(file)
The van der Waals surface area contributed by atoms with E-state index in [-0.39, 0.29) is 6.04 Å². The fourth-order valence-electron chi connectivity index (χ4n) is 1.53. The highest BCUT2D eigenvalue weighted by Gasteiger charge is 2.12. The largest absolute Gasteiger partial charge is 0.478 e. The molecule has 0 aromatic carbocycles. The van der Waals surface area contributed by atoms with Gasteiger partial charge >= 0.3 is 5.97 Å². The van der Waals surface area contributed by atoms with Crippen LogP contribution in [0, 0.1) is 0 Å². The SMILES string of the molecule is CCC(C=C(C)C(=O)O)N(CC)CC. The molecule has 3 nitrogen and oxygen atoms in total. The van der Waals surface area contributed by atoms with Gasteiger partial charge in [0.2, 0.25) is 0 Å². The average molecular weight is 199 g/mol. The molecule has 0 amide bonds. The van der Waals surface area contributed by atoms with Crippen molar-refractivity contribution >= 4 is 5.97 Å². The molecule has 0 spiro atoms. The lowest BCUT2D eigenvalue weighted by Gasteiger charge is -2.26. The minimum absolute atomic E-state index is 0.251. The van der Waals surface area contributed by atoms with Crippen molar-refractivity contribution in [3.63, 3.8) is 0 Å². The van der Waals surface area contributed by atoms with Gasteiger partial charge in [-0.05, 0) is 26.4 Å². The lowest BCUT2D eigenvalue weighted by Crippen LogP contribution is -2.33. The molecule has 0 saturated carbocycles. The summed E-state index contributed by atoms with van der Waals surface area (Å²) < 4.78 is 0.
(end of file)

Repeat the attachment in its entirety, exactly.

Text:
The van der Waals surface area contributed by atoms with E-state index in [-0.39, 0.29) is 6.04 Å². The fourth-order valence-electron chi connectivity index (χ4n) is 1.53. The highest BCUT2D eigenvalue weighted by Gasteiger charge is 2.12. The largest absolute Gasteiger partial charge is 0.478 e. The molecule has 0 aromatic carbocycles. The van der Waals surface area contributed by atoms with Gasteiger partial charge >= 0.3 is 5.97 Å². The van der Waals surface area contributed by atoms with Crippen LogP contribution in [0, 0.1) is 0 Å². The SMILES string of the molecule is CCC(C=C(C)C(=O)O)N(CC)CC. The molecule has 3 nitrogen and oxygen atoms in total. The van der Waals surface area contributed by atoms with Gasteiger partial charge in [0.2, 0.25) is 0 Å². The average molecular weight is 199 g/mol. The molecule has 0 amide bonds. The van der Waals surface area contributed by atoms with Crippen molar-refractivity contribution >= 4 is 5.97 Å². The molecule has 0 spiro atoms. The lowest BCUT2D eigenvalue weighted by Gasteiger charge is -2.26. The minimum absolute atomic E-state index is 0.251. The van der Waals surface area contributed by atoms with Crippen molar-refractivity contribution in [3.63, 3.8) is 0 Å². The van der Waals surface area contributed by atoms with Gasteiger partial charge in [-0.05, 0) is 26.4 Å². The lowest BCUT2D eigenvalue weighted by Crippen LogP contribution is -2.33. The molecule has 0 saturated carbocycles. The summed E-state index contributed by atoms with van der Waals surface area (Å²) < 4.78 is 0.